Indian-owned carmaker, which employs more than 4,000 people in Halewood assembling the Evoque and the Discovery Sport models, said April sales were down 13.3%. Tony McDonough reports
Carmaker Jaguar Land Rover (JLR) is reporting another plunge in sales amid speculation the business may be sold to French Group PSA.
JLR, which employs more than 4,000 people in Halewood in Merseyside assembling the Evoque and the Discovery Sport models, said on retail sales in April 2019 were 39,185 vehicles, down 13.3% compared to April 2018.
However, sales of the new Evoque, which started rolling off the Halewood production line earlier this year, have been “encouraging”, one of the few bright spots in an otherwise gloomy sales picture for the company.
Retail sales were up again in the UK (12.1%) and in North America (9.6%), but were offset by lower sales in China (-45.7%) and in overseas markets (-22.3%) with sales in Europe also down (-5.5%).
Jaguar retail sales in April 2019 were 11,462 vehicles, down 13.7% year-on-year and Land Rover retailed 27,723 vehicles, down 13.1% compared to April 2018. Total sales for the year to date stand at 198,101 vehicles, a fall on 9% on the same period in 2018.
Felix Brautigam, JLR’s chief commercial officer, said: “Although this was a tough month for us due to continuing pressures in China, we are delighted to see good growth in the UK and the US.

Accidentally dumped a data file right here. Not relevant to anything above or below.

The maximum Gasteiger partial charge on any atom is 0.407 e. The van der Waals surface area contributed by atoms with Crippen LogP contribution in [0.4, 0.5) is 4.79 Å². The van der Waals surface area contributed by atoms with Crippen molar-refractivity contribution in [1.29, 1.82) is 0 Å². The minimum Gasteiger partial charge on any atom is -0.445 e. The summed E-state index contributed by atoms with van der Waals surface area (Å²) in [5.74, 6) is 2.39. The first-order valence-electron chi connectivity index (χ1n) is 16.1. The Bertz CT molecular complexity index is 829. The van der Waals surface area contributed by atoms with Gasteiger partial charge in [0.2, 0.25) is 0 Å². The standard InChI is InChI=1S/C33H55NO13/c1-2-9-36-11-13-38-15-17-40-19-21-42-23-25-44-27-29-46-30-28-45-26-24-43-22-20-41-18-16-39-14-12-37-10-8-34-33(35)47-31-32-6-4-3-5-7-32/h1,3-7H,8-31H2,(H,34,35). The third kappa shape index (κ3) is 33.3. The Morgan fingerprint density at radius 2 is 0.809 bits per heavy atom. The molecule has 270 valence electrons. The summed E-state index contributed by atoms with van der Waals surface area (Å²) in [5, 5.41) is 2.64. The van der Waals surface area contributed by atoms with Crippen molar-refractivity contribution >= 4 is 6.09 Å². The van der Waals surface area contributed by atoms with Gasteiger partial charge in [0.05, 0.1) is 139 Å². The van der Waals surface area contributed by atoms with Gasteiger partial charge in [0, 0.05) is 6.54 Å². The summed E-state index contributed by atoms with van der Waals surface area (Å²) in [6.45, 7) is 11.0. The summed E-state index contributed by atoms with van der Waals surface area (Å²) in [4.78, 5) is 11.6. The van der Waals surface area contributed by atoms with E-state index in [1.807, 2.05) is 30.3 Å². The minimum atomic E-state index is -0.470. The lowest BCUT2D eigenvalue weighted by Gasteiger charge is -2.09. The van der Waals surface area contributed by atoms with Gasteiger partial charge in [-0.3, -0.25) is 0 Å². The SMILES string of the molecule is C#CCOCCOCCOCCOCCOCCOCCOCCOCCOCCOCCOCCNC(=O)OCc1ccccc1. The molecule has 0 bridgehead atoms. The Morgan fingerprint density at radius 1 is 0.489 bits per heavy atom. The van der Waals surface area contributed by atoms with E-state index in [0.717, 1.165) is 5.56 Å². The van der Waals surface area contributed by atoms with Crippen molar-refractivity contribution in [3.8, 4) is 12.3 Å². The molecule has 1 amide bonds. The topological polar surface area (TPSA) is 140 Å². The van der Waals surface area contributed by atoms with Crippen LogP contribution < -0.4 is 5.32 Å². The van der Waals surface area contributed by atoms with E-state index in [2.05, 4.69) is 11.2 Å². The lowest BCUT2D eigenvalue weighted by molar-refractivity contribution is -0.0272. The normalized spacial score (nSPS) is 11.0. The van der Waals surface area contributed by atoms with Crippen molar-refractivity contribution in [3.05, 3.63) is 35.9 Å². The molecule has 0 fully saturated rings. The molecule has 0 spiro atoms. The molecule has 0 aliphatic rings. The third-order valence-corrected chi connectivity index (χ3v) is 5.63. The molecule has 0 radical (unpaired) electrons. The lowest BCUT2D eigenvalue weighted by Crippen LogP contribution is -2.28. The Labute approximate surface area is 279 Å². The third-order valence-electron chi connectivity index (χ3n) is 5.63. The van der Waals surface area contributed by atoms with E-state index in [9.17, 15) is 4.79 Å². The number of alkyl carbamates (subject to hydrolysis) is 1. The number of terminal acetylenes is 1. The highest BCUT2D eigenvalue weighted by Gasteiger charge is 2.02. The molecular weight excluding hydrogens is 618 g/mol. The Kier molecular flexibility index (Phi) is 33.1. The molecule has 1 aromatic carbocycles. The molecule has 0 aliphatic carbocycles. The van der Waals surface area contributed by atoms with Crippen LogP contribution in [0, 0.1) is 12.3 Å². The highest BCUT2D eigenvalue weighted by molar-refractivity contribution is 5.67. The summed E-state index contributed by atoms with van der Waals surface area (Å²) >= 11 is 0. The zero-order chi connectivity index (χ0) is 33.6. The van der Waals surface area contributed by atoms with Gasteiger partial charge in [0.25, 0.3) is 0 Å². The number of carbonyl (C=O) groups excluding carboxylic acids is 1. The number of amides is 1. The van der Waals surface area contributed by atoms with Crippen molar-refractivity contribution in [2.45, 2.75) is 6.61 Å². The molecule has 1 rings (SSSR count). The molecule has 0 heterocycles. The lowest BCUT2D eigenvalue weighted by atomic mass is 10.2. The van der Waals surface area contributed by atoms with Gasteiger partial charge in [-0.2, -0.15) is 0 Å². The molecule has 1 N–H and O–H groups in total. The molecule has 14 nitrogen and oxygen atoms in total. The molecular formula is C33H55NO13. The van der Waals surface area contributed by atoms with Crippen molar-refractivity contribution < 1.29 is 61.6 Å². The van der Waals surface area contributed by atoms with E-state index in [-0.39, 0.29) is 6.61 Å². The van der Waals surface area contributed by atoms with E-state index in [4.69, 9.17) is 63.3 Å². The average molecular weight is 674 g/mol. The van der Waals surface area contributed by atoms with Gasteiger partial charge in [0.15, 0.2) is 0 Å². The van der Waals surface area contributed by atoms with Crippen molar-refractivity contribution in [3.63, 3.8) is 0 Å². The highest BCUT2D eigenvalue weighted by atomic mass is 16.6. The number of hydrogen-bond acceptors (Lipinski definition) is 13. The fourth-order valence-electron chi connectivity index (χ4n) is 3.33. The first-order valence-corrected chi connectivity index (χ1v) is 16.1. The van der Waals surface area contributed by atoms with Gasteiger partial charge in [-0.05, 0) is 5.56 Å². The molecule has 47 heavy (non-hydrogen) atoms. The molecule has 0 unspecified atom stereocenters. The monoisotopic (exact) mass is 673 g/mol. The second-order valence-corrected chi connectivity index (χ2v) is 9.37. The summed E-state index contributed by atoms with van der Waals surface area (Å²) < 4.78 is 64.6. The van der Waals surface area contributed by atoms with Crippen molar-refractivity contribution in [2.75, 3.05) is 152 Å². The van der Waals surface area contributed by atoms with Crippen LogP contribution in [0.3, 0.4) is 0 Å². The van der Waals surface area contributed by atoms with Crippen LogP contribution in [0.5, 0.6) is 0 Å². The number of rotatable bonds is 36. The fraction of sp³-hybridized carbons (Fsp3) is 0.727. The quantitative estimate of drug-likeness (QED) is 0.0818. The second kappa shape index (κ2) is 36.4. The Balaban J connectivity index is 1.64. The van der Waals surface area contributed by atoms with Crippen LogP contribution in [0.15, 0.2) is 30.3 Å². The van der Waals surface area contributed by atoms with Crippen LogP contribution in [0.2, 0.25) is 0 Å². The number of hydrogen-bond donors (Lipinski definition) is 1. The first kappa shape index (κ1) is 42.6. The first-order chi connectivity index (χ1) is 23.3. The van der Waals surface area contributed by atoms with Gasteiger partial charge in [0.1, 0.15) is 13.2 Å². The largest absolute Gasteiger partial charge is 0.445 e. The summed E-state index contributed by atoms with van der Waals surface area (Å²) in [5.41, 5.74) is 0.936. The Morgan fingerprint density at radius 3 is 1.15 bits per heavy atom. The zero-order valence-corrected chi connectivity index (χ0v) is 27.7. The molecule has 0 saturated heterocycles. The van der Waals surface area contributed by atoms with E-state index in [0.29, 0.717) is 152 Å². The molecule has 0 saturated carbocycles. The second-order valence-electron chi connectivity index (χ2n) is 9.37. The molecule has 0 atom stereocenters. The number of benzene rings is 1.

“Once again we strongly outperformed the UK market and the US marked its best ever April sales. This reflects the strength of our brands and continued demand for our unique and evolving product line-up.
“This month was a historic milestone for Jaguar, with the all-electric Jaguar I-PACE winning an extraordinary hat trick of awards – the 2019 World Car of the Year, World Car Design of the Year and World Green Car – which no car has ever done before.”
Late last week, JLR was forced to deny persistent rumours that it was about to be sold to PSA PSA Group, the French owner of Peugeot.
Should such a deal materialise it would mean both of Liverpool city region’s car plants – JLR’s factory in Halewood and the Vauxhall site at Ellesmere Port – would come under the same ownership with total employee numbers of more than 5,000.
It has emerged that a so-called ‘post-sale integration document’ has been seen by senior executives at both companies examining the potential benefits of a merger between the two automotive giants.
PSA, which owns the Peugeot, Citroen and Vauxhall brands, has said it is “open to all opportunities that would create value on a long-term basis” but denied any deal to acquire JLR was imminent.
JLR’s India-based owner, Tata Motors, also dismissed widespread reports of a deal, saying: “As a matter of policy, we do not comment on media speculation. But we can confirm there is no truth to these rumours.”
Tata acquired JLR from from US automaker Ford in 2008 in a deal worth more than £1bn and has invested significant sums in its UK operations since. It also operates two car assembly plants in the West Midlands.
Halewood has been a major beneficiary of that investment has seen seen models such as the Evoque, Freelander and Discovery Sport models come to the plant with employee numbers rising from 1,500 to more than 4,000 today.
In the last 12 months JLR has invested another £110m in the factory so it can assemble the new generation Evoque and production started earlier this years.